No Scraps Left Behind

All Sizes Class Plan

From No Scrap Left Behind

By Amanda Jean Nyberg

Class Description:
The All Sizes quilt (pp. 54–60) contains five different sizes of half-square triangles. In this class, explore the many techniques and tools that are available for making half-square triangles. Try them all at least once, then pick your favorite technique to make the remaining triangles. Other topics that will be covered in this class include a look at fabric values and why they are important and how to sew an accurate quarter-inch seam.

Class Length:
3 or 6 hour class.

Class Supply List:

  • Required text: No Scrap Left Behind by Amanda Jean Nyberg
  • Fabric per project requirements:
    • o   3 ¼ yards of scraps or fat quarters in various light-colored fabrics
    • o   3 ¼ yards of scraps or fat quarters in various dark-colored fabrics
  • Rotary cutter, cutting mat, working sewing machine, 6˝ ´ 24˝ ruler, pins, and any other basic quilting supplies that you would normally take to a class
  • 6 ½˝ square ruler with 45° angle markings (Omnigrid or similar)
  • Mechanical pencil
  • Any favorite tools that you may have for making HSTs

Other sales opportunities:

  • Bloc Loc rulers
  • Quick Quarter (by Quilter’s Ruler), Quarter Inch Seam Markers (by Fons and Porter), or a similar tool to mark ¼˝-seam lines on a square to piece two triangles at once
  • Perkins Perfect Piecing Seam Guide (for finding an accurate ¼˝ seam)
  • Thangles or Triangles on a Roll
  • Quilt in a Day Square Up Ruler
  • 6 ½˝ Omnigrid square
  • Rotating cutting mat and blades

Classroom Preparation:
Set up stations for each student to accommodate mats, cutters, and ample room for sewing. Set up one iron for every 3 students.

Class Agenda:
Student Homework Before Class:

  1. Choose fabrics for the quilt and separate into light and dark values.
  2. Pack machine and sewing supplies.

 
Teacher Homework Before Class:

  1. Prep as many triangle methods and tools as you would like to teach.
  2. Make a few examples of triangles with poor value contrast and a few triangles with good value contrast.
  3. Prep pieces of fabric for demonstrating how to accurately piece a ¼˝-seam allowance (see p. 39). Also, prep plenty of fabric pieces for students to test their seam allowances.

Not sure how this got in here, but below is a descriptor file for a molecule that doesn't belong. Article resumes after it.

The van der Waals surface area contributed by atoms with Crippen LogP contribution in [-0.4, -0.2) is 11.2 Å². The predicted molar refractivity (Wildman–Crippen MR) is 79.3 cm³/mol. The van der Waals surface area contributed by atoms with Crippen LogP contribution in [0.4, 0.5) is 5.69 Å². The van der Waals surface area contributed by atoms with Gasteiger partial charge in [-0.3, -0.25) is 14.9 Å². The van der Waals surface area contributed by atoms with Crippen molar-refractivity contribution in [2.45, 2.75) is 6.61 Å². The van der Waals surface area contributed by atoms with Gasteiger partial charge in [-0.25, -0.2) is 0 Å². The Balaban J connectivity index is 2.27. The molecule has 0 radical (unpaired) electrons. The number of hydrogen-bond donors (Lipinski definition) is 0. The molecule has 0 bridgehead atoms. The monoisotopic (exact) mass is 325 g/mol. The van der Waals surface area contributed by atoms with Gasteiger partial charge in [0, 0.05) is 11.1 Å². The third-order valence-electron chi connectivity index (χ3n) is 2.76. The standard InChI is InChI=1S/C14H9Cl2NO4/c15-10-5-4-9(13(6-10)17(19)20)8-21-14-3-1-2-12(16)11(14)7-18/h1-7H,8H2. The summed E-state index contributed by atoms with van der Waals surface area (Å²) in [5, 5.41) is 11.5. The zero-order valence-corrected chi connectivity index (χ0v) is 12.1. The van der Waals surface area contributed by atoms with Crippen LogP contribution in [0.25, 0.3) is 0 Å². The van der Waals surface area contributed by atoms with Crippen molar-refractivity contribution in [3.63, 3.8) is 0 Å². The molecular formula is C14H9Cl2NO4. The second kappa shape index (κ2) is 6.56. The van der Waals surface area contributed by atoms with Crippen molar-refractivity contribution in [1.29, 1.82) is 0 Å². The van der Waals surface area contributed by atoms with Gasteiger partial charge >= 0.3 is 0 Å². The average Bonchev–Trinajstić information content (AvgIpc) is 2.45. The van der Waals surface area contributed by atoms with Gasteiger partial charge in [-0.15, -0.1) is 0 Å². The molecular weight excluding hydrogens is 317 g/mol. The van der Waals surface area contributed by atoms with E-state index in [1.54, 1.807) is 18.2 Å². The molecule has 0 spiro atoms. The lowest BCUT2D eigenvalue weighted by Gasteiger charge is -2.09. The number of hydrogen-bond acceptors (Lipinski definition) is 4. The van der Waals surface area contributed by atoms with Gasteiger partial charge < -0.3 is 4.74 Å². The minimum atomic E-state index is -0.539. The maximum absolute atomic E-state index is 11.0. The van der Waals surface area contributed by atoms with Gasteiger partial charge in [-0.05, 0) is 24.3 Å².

In Class:

 

  1. Start the class with a very brief lesson on values and contrast. Show an example of a few triangles with good value choices (good contrast) and a few triangles with poor value choices (little contrast). TIP: If students are having trouble with this concept, recommend auditioning fabrics on a design wall and viewing them from 10 feet away.
  2. Demonstrate how to make a pair of HSTs according to the instructions in the book (pp. 54–60). Use a Quarter Inch Seam Marker or Quilter’s Quick Quarter ruler to draw the lines on the squares quickly and accurately. Use a 6 ½˝ square ruler to trim the triangles to size.
  3. Demonstrate how to trim triangles with a Bloc Loc ruler. (For this method, press seams to the side.)
  4. Demonstrate how to piece triangles with a Thangles or Triangles on a Roll. This would be especially helpful for the smaller sized triangles in the quilt.
  5. Have students try each of these techniques on their own.
  6. Demonstrate how to make 8 triangles at a time.
  7. Demonstrate the Quilt in a Day ruler method for trimming these triangles.
  8. Discuss the importance of careful pressing to avoid distorting the triangles.
  9. Allow students to sew for a period of time.
  10. About 1 hour before the class is finished, demonstrate how to test and achieve an exact ¼˝-seam allowance (p. 39 in the book). A Perkins Perfect Piecing Seam guide may be helpful tool for this demo.
  11. At the end of class, encourage students to show their work and ask them to share their method of choice.

 

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